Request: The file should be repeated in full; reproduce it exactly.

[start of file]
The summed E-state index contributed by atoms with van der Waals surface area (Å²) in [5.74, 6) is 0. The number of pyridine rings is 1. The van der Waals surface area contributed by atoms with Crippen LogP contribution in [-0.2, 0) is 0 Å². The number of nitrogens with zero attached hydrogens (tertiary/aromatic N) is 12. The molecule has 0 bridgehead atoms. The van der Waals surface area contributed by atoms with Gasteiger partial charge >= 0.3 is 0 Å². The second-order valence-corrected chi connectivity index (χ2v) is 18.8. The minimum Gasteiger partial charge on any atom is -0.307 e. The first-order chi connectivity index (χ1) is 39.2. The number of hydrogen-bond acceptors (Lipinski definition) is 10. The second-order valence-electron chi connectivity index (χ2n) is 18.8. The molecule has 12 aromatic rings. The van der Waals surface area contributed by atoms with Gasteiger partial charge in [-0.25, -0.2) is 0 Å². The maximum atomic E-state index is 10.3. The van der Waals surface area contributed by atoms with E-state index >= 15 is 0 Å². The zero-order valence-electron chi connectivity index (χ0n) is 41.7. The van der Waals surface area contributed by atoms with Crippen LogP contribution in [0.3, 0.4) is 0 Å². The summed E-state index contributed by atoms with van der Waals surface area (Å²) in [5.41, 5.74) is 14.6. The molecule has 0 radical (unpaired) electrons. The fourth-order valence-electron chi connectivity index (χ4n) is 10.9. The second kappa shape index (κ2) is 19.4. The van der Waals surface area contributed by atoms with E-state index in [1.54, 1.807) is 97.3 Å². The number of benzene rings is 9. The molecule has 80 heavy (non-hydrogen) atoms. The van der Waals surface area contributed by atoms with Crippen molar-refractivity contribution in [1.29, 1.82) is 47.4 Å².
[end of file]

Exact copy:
The summed E-state index contributed by atoms with van der Waals surface area (Å²) in [5.74, 6) is 0. The number of pyridine rings is 1. The van der Waals surface area contributed by atoms with Crippen LogP contribution in [-0.2, 0) is 0 Å². The number of nitrogens with zero attached hydrogens (tertiary/aromatic N) is 12. The molecule has 0 bridgehead atoms. The van der Waals surface area contributed by atoms with Gasteiger partial charge >= 0.3 is 0 Å². The second-order valence-corrected chi connectivity index (χ2v) is 18.8. The minimum Gasteiger partial charge on any atom is -0.307 e. The first-order chi connectivity index (χ1) is 39.2. The number of hydrogen-bond acceptors (Lipinski definition) is 10. The second-order valence-electron chi connectivity index (χ2n) is 18.8. The molecule has 12 aromatic rings. The van der Waals surface area contributed by atoms with Gasteiger partial charge in [-0.25, -0.2) is 0 Å². The maximum atomic E-state index is 10.3. The van der Waals surface area contributed by atoms with E-state index >= 15 is 0 Å². The zero-order valence-electron chi connectivity index (χ0n) is 41.7. The van der Waals surface area contributed by atoms with Crippen LogP contribution in [0.3, 0.4) is 0 Å². The summed E-state index contributed by atoms with van der Waals surface area (Å²) in [5.41, 5.74) is 14.6. The molecule has 0 radical (unpaired) electrons. The fourth-order valence-electron chi connectivity index (χ4n) is 10.9. The second kappa shape index (κ2) is 19.4. The van der Waals surface area contributed by atoms with E-state index in [1.54, 1.807) is 97.3 Å². The number of benzene rings is 9. The molecule has 80 heavy (non-hydrogen) atoms. The van der Waals surface area contributed by atoms with Crippen molar-refractivity contribution in [1.29, 1.82) is 47.4 Å².